Test Drive: Sony Oxford Inflator and Transient Modulator

InflatorPTLarge

TRACK INFLATION

Sony’s Oxford Inflator is a billed as a “loudness enhancing” plug-in. Normally one “enhances” loudness through the use of compression or limiting, but Sony says that Inflator uses a statistics-based algorithm to bring up the level of quieter elements within a sound.

This is so different from the way a compressor or other dynamics processor works that it can even make full-scale white noise sound louder. Sony’s manual claims that Inflator can increase the loudness of virtually any recorded material, even if it’s already been compressed. In addition, Inflator has some non-linear attributes that can be used to create the type of “warmth” that one usually associates with analog devices.

I’m not at all sure what goes on under Inflator’s hood, but the PDF manual tells me that “The Inflator process functions by changing the relative probability of the samples in the program such that there is a greater predominance and likelihood of larger values than the original signal. The full dynamic information of the music is largely preserved despite the increase in average modulation density.” Alllll-righty then. I think what this means is that instead of simply turning down peaks that are over a Threshold level, the plug-in intelligently turns up some of the lower-level signal, but does so in a way that masks the gain-riding.

It goes on to say that Inflator doesn’t rely on signal compression, so you don’t get any of the pumping or transient degradation you get using compressors. However, you can overdrive it in much the same way as a tube circuit, so it may add some harmonics to the signal as well as to make it sound louder. All this is done using just a couple of buttons and four sliders, two of which control levels and two of which adjust the way the process is applied.

You can get Inflator to process signals that would otherwise exceed digital zero by switching off the red Clip 0dBr button, which enables what might be described as a 6dB soft limit zone. The extent of this extra level shows on the ‘above 0dB’ upper part of the input level meter. When the Clip 0dBr button is on, Inflator works in the normal range of a digital signal with hard clipping at full scale (0dB).

Pressing the Band Split button causes Inflator to work something like a multiband compressor. The split-band process works independently on three frequency bands, but can result in more obvious clipping at the output stage. What’s interesting is that Inflator seems to reduce the subjective effect of clipping, whether it’s present in the input signal or due to processing with the Clip 0dBr button turned on.

ONCE AROUND THE BLOCK, INFLATED

The best way to hear Inflator in action is to download the demo version from Sony’s website, install it, and proceed as follows: first make sure Inflator is set to direct mode (with the Band Split button off), set the Effect control to maximum, set the Input control to just hit the maximum level (so the first red point on the input meter just lights up), then set the Output control to maximum to get full modulation, and finally set the curve control to the center 50% position (this is the neutral position).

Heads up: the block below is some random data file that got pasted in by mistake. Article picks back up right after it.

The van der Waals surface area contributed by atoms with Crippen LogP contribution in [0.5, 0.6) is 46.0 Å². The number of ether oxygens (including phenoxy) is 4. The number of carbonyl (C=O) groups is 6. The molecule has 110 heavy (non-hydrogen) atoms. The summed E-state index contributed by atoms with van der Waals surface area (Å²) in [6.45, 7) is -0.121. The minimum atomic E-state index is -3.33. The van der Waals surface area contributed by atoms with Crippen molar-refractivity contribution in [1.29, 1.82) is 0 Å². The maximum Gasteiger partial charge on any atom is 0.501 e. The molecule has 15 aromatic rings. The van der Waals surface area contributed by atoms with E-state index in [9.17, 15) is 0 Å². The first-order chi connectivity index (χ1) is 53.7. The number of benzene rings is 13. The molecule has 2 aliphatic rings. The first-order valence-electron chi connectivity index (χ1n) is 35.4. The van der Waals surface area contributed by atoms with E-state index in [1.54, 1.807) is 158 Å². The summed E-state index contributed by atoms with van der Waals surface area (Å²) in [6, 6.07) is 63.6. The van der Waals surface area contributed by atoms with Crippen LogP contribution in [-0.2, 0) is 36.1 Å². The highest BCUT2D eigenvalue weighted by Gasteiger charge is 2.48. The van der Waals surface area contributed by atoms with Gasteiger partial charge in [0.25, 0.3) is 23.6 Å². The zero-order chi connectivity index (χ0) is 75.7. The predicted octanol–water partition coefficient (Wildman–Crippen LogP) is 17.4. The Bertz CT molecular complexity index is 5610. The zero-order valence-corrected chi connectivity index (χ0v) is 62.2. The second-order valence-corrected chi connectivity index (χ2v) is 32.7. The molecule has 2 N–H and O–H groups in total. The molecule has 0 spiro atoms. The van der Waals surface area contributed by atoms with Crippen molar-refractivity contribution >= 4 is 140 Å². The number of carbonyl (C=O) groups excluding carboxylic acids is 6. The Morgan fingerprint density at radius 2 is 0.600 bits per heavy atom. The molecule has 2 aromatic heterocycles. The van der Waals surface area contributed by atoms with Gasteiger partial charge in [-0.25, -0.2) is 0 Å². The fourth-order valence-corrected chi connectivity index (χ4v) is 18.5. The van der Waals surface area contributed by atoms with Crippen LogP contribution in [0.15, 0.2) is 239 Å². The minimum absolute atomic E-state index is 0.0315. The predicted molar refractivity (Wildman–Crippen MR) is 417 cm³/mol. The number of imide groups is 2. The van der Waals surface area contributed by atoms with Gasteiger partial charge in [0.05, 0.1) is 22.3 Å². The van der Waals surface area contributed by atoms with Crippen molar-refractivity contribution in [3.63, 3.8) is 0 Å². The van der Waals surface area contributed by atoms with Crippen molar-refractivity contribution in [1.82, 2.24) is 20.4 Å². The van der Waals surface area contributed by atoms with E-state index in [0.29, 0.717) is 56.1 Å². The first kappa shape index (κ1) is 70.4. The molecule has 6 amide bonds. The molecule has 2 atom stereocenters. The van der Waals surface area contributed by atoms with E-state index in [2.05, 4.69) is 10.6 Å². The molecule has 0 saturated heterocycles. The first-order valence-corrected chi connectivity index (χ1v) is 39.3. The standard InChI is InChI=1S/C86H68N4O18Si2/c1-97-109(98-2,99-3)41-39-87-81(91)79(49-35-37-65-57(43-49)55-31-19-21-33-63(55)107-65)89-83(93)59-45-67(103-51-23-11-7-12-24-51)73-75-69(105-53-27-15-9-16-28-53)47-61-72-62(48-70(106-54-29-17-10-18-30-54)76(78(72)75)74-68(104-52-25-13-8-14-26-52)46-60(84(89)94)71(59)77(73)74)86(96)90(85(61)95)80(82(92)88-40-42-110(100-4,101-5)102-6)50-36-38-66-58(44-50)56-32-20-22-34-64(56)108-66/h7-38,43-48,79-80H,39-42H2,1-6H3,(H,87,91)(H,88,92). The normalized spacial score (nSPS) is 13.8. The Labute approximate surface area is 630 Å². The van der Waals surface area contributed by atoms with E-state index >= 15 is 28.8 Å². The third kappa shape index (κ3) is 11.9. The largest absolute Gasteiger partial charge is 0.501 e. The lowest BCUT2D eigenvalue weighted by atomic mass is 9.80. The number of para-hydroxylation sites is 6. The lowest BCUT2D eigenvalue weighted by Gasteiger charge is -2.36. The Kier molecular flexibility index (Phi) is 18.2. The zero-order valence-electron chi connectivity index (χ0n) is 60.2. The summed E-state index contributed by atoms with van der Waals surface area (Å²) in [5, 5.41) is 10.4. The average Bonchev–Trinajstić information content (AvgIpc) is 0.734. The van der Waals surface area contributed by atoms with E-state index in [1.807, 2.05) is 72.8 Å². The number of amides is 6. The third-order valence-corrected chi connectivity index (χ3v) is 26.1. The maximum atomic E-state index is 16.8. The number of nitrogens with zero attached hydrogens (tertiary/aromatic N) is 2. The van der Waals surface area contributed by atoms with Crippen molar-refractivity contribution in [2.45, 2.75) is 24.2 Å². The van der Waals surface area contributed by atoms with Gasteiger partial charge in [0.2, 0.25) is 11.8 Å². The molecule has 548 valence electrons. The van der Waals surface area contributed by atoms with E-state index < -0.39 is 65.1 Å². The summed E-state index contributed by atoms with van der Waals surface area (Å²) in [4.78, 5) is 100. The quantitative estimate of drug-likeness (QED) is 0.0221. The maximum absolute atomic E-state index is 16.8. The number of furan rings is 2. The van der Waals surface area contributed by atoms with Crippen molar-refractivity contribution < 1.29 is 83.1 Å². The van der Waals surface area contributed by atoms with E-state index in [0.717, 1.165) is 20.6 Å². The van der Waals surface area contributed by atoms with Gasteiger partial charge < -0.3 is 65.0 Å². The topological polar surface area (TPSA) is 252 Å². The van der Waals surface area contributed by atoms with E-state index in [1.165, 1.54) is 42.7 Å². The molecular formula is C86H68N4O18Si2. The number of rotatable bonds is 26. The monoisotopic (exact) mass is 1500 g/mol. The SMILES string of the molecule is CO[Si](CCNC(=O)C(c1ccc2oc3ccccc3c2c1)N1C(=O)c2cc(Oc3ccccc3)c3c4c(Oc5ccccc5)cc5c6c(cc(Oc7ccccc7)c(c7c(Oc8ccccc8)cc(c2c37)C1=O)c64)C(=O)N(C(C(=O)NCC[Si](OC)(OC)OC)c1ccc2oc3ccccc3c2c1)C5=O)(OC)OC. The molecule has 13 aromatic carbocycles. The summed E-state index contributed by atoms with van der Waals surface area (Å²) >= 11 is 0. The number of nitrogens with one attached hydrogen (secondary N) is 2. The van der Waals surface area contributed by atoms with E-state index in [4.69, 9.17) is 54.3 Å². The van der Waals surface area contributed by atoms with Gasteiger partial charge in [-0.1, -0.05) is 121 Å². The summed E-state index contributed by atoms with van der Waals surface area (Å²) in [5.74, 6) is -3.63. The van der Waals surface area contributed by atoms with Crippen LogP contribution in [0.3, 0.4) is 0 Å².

If you now work the IN button to bypass the effect, you should hear an increase in loudness of around 1.5 to 2dB — but without any apparent loss of dynamic range. Also note that there is no increase in peak output level at this point — the output red light should not come on despite the apparent increase in volume. And there is an apparent increase, believe me... it’s not subtle.

If you now advance the curve control up from neutral the loudness will increase even further, but at the expense of greater distortion and a reduction in apparent dynamic range. It sounds a bit like instantaneous mild compression with a short attack and release.

Decreasing the curve control below center causes the reverse effect in that the loudness gain will be reduced, but the dynamic range will apparently increase with the loud stuff seeming proportionately louder with respect to the quieter passages. This sounds like mild expansion with a short attack and release.

Once you find a setting that suits your track, you can try pushing things even harder to get yet more loudness. To do this, make sure the clip 0dB function is inactive, increase the input level control so that the peak level increases to around +3dB into the over drive range (beyond the original red mark on the meter, towards the overall red mark at the top).

Depending on the track or tracks you’re processing, it may be possible to increase the input peak level by 3dB or more without any apparent loss of the peaks or dynamic range. If you can achieve this level of boost without too much loss of quality, the total overall apparent loudness will have increased by 4 to 5dB. The amount by which you can do this will depend on the relationship between the duration of the peaks with respect to the average levels in the track. You’ll get the best results when the over-limit peaks go by relatively quickly.

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